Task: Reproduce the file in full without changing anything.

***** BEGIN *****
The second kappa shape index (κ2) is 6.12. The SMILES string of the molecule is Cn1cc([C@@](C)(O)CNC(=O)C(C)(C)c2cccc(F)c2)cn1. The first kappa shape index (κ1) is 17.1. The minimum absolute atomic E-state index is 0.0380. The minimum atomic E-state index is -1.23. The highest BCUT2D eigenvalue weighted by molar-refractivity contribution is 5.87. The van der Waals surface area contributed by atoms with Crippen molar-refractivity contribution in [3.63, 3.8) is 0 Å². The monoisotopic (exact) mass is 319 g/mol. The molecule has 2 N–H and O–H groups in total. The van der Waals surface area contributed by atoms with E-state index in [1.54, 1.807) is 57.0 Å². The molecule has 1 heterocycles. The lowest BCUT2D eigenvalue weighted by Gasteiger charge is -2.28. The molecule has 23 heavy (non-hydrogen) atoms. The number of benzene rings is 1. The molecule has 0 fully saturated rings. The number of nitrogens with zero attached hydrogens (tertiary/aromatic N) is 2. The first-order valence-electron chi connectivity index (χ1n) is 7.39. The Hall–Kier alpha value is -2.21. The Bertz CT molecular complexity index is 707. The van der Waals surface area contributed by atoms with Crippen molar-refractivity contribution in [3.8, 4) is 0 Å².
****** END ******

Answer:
The second kappa shape index (κ2) is 6.12. The SMILES string of the molecule is Cn1cc([C@@](C)(O)CNC(=O)C(C)(C)c2cccc(F)c2)cn1. The first kappa shape index (κ1) is 17.1. The minimum absolute atomic E-state index is 0.0380. The minimum atomic E-state index is -1.23. The highest BCUT2D eigenvalue weighted by molar-refractivity contribution is 5.87. The van der Waals surface area contributed by atoms with Crippen molar-refractivity contribution in [3.63, 3.8) is 0 Å². The monoisotopic (exact) mass is 319 g/mol. The molecule has 2 N–H and O–H groups in total. The van der Waals surface area contributed by atoms with E-state index in [1.54, 1.807) is 57.0 Å². The molecule has 1 heterocycles. The lowest BCUT2D eigenvalue weighted by Gasteiger charge is -2.28. The molecule has 23 heavy (non-hydrogen) atoms. The number of benzene rings is 1. The molecule has 0 fully saturated rings. The number of nitrogens with zero attached hydrogens (tertiary/aromatic N) is 2. The first-order valence-electron chi connectivity index (χ1n) is 7.39. The Hall–Kier alpha value is -2.21. The Bertz CT molecular complexity index is 707. The van der Waals surface area contributed by atoms with Crippen molar-refractivity contribution in [3.8, 4) is 0 Å².